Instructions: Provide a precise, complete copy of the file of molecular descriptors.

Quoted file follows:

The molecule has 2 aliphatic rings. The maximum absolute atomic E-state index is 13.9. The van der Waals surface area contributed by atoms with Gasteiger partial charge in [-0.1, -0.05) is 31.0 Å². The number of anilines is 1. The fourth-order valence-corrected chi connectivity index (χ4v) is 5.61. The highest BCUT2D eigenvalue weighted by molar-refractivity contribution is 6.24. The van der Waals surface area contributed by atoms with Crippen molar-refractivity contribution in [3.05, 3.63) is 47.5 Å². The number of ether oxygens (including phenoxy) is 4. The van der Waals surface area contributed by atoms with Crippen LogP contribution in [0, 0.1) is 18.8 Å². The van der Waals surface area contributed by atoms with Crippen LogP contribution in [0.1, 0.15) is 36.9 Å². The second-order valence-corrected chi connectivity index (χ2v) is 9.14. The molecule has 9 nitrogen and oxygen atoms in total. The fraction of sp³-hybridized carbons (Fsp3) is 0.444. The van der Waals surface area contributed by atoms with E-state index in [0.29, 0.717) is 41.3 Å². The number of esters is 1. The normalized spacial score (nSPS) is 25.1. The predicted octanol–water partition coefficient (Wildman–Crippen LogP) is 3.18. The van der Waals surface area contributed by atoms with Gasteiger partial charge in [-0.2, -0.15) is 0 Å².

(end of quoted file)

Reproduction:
The molecule has 2 aliphatic rings. The maximum absolute atomic E-state index is 13.9. The van der Waals surface area contributed by atoms with Gasteiger partial charge in [-0.1, -0.05) is 31.0 Å². The number of anilines is 1. The fourth-order valence-corrected chi connectivity index (χ4v) is 5.61. The highest BCUT2D eigenvalue weighted by molar-refractivity contribution is 6.24. The van der Waals surface area contributed by atoms with Crippen molar-refractivity contribution in [3.05, 3.63) is 47.5 Å². The number of ether oxygens (including phenoxy) is 4. The van der Waals surface area contributed by atoms with Crippen LogP contribution in [0, 0.1) is 18.8 Å². The van der Waals surface area contributed by atoms with Crippen LogP contribution in [0.1, 0.15) is 36.9 Å². The second-order valence-corrected chi connectivity index (χ2v) is 9.14. The molecule has 9 nitrogen and oxygen atoms in total. The fraction of sp³-hybridized carbons (Fsp3) is 0.444. The van der Waals surface area contributed by atoms with E-state index in [0.29, 0.717) is 41.3 Å². The number of esters is 1. The normalized spacial score (nSPS) is 25.1. The predicted octanol–water partition coefficient (Wildman–Crippen LogP) is 3.18. The van der Waals surface area contributed by atoms with Gasteiger partial charge in [-0.2, -0.15) is 0 Å².